This touches you not. For you are his equal
You rave, methinks;
Keep. I meant not that; I only meant that you,
Understand me rightly.
My faults are more than I have breath to utter;
Keep. Shall I admit the messenger ?
Ang. Torquato !
Be calm, I pray. Is this
Tas. Sweet creature ! I am wrong. But be not angry
[The Keeper retires. Ang. (rising and approaching Tasso.) Tasso! with patience bear
this stranger's visit :
Tas. Thou gentle flower! sure some propitious being
Mont. So, Tasso !-in God's name, how goes it with you ?
Tas. Your pardon: I am sickly, as you know
Mont. Your prison walls !there now another
A thousand thanks
You are pale, my friend
Howl my Lord ?
Tas. My Lord, I am not so mad as they may think
Mont. See now, I always told his highness, when
Tas. (aside.) Patience !-grant me patience, Heaven!
Mont. Yourself are much to blame for your condition.
Tas. (Sighing.) That is true!
Tas. Not so, fair sir! If what I write be good,
Mont. Ha! ha! I give you joy, good friend.
Be it so:
Mont. I grudge it not, Torquato ; nor desire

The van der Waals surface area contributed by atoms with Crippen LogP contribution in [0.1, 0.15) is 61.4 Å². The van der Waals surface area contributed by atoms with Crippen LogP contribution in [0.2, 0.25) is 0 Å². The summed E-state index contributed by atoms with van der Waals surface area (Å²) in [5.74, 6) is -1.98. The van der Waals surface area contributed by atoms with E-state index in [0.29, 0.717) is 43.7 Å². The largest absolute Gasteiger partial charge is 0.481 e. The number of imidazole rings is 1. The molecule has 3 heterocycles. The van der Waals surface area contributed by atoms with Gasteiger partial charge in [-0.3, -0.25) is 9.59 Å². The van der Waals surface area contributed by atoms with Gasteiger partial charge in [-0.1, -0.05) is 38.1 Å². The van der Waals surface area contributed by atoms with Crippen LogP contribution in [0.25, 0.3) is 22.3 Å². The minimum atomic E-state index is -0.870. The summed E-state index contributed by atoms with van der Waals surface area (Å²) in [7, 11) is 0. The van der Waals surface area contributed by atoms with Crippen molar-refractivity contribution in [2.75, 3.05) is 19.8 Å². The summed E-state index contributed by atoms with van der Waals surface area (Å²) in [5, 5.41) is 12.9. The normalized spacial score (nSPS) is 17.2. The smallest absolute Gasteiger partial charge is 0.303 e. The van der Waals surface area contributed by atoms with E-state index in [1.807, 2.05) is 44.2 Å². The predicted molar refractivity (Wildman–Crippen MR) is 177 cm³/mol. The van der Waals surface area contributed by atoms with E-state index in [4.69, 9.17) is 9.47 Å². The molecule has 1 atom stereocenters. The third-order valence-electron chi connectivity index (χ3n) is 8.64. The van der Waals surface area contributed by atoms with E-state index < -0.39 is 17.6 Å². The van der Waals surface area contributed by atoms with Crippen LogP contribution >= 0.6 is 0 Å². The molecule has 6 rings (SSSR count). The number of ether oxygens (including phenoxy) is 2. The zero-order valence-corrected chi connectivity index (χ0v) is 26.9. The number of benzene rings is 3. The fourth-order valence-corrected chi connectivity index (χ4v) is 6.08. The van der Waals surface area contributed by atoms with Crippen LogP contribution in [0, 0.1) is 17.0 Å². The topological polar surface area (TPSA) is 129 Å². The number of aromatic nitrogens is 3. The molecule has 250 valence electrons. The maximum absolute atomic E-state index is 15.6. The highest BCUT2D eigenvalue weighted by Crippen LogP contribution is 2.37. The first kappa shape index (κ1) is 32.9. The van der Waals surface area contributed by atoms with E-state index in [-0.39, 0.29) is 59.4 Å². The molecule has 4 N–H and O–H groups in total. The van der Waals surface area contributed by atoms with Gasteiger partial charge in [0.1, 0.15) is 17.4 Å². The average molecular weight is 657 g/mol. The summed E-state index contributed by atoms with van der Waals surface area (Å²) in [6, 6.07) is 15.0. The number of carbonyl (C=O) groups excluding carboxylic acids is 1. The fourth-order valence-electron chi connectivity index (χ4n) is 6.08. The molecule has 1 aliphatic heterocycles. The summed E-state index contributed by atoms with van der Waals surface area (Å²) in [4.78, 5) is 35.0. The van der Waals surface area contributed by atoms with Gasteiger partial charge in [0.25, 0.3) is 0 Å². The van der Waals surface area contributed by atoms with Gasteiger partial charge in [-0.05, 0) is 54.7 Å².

Tas. Right! very right! And yet, Montecatino,
I cherish this persuasion, when my spirit
Mont. In this, methinks, your dreams go something far!
Tas. It may be so; I am, they say, at court
Explain the message which his Highness sends. The message is far enough from warded of which he approves. Last being consolatory. In answer to a comes the unkindest cut of all-even letter which the poet had addressed to the Princess returns his letter unopenthe Duke, the courtier bears a verbal ed. Montecatino retires, accompaanswer, strictly prohibiting every such nied by the keeper; a scene of pasapplication in future, under the penalty sionate explosion on the part of T'asof having his imprisonment rendered so, followed by exhaustion, succeeds. more close and rigorous than before; Angioletta sings him to sleep, and rethe letters which he may write to tires into the side apartment. Leonora others are to be submitted to Monteca- and the keeper appear in the gallery tino's inspection, and those only for above.
Keep. He sleeps, so please your Highness ;
Leon. (contemplating Tasso-after a pause.)
Keep. Ah! lady, he is worthy of your pity-
Leon. Oh! treat him well. Do for him what you can-
None is needed,
O God! one glance alone!--
Tas. (looking up, exclaims, with a wild cry.) Ha!
rushes in from the side-room.
What is this, good Heaven ?
That was my Leonora ! Act Second opens in Tasso's cham- sion of the imagination. The poet ber, as before. The Keeper is attempts tells him his efforts are in vain; that he ing to persuade Tasso that the appear- knows it was the Princess herself who ance of the Princess was a mere delu- had visited his cell; he infers that his